Pilates Principle No 4: Scapular Mobility and Stability

Principle 4: Scapular (Shoulder Blade) Mobility and Stabilisation


The next principle is scapular mobility and stabilisaton.  The scapular have only one bony attachment to the skeleton:  at the acromio-clavicular joint (that bony protrusion at the top of the shoulders).  They are slightly rounded in their appearance as they are meant to hug and follow the shape of the back of the ribcage.  Because of the lack of bony attachment, they are highly mobile – they can slide upwards (elevate), downwards (depression), protract (slide around to the sides of the ribs), retract (slide towards each other, towards the spine), upwardly rotate (when lifting your arms above your head), and downwardly rotate (think taking your arms behind your back and reaching towards the floor).  So these little suckers are really very mobile which gives us great motion at the shoulder joint … we can make great big circular motions with our arms quite comfortably because of that mobility.  Ideally, they should sit between your Thoracic vertebrae 2 and 5 with roughly two finger widths from the spine each side…. That’s ideally….. and it’s what we’re aiming for here.

This fabulous mobility allows great range through the shoulder joints, but also means that they are particularly suspectible to muscular imbalances.  There are too many postural defects to explain here, but basically there is a lot which can go a little wrong (or a lot) with the shoulders!  These muscular imbalances can cause all sorts of issues such as impingement, rotator cuff issues, neck and shoulder pain, compression of the neck vertebra causing tingling in the arms/fingers, tight chest muscles, inability to breathe deeply, head forward or flat neck, jaw issues and a hunch back!   A common postural defect is the rounded shoulder posture …. Think bad posture sitting at a desk – you tend to roll your shoulders forward causing the scapula to sit in an elevated and slightly protracted placement.  The muscles required to perform that action get shorter as they adapt over time to their position, while their opposing muscles  get weaker and longer making it harder for them to work.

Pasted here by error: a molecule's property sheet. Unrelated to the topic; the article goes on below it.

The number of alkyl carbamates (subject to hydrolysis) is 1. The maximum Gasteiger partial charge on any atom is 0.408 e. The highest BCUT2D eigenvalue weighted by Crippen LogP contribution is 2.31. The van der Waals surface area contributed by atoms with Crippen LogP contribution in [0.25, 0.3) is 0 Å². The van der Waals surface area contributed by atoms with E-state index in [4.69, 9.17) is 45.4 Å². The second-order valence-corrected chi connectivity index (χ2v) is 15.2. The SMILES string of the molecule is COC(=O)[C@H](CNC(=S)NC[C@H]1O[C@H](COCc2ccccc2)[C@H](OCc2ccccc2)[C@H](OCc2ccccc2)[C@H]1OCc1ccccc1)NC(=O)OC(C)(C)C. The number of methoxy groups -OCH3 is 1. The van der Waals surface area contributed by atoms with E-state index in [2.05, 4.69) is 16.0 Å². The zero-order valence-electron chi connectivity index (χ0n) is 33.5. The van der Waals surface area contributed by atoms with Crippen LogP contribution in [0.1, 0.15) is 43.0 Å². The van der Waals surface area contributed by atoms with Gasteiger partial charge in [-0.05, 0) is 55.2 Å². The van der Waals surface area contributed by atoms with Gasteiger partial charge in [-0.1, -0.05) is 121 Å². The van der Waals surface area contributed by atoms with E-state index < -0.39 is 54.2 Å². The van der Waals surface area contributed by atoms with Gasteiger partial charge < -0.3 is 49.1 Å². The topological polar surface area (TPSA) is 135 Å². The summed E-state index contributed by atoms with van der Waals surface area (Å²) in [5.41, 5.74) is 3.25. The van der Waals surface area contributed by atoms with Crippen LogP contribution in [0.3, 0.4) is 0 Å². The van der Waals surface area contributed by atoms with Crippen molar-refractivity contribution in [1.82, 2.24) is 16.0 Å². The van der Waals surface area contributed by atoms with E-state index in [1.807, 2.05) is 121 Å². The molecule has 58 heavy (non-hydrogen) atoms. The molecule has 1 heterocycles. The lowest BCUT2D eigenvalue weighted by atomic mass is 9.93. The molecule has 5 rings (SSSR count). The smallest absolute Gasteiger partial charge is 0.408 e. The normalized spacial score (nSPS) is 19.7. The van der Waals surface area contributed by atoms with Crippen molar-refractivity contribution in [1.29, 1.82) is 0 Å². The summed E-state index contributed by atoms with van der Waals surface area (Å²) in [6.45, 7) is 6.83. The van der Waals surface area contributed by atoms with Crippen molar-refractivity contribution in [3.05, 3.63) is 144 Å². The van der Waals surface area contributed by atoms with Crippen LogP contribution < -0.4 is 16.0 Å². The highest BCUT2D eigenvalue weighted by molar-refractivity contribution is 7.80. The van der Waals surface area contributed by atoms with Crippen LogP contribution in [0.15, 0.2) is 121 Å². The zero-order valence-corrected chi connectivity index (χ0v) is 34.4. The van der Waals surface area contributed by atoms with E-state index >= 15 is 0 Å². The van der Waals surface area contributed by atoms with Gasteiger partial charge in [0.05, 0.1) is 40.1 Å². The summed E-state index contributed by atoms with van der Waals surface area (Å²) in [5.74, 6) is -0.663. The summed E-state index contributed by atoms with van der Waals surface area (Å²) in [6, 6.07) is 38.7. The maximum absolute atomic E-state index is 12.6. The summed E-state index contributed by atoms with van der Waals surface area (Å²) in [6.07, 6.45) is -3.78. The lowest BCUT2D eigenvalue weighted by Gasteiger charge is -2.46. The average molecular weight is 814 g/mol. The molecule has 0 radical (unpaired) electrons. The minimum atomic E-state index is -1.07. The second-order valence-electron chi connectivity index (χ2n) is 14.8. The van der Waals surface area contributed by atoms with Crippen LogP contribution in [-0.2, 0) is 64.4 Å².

So once you’ve set principles 2 and 3, this principle aims at starting any exercise with your scapular in the correct position before you move, and then ensuring appropriate movement of the scapular through various movements.  To set your scapular before movement, I like to think about gently drawing your shoulder blades down your spine in a V shape.  That’s a gentle drawing down into the V shape, not a jamming down!  We want to encourage stability, but need to allow for appropriate movement with no tension.  To prevent the shoulders rolling forwards or squeezing backwards, we want to think about broadening across the shoulder girdle or widening the collarbone.


Let’s do an exercise to assist in understanding scap stability through movement:

  1. Lying supine (on your back), knees flexed. Take your arms toward the ceiling with palms facing in and level with your shoulders (zombie arms).  Set your scapula by having the sensation of gently drawing down the back in a V.  Now as you exhale, gently reach your arms toward the ceiling, keeping your spine neutral and still.  You just want to feel the shoulder blades glide around your ribs.  Don’t allow the shoulders to roll forward, stay wide across the shoulder girdle.  Inhale, gently draw them back around your ribs and back to neutral.  Repeat a few times to warm up the muscles and see if you can get a bit more movement through protraction.
  2. Staying in your zombie arms, inhale and gently draw them towards each other on the back of the ribcage without extending the spine or pinching up into the neck. And exhale release back to neutral. This is your retraction.
  3. Lying in the same position, place your arms by your side, palms flat. As you exhale, slide your fingers towards your feet and feel how your shoulder blades slide down your ribcage, or depress.  Then as you inhale, gently glide them up towards your ears without pinching the muscles: elevation.
  4. Now, with your hands lying beside your hips with your palms up, start to circle your arms along the floor to above your head (snow angels), trying to keep your collar bone wide and open. This is upward rotation as they slide up and around to open the shoulder.  Now, snow angel circle them back to the side of the hips, reaching through your fingers: downward rotation.


When all your bits are all in place with reference to the principles, your shoulders can use the full range of motion easily without getting jammed, or pinching which reduces the occurrence of unnecessary strain and injury!  Good bye to neck and shoulder issues!



Julie Ojeda

Pilates Nation


Julie is a fully certified STOTT PILATES® instructor and holds Cert IV Allied Health Assistant; Cert IV Fitness and has completed numerous additional courses in Pilates for Injuries & Special Populations,  Athletic Conditioning, Pilates for Children & Adolescents, Pilates for Pre & Post Natal Clients


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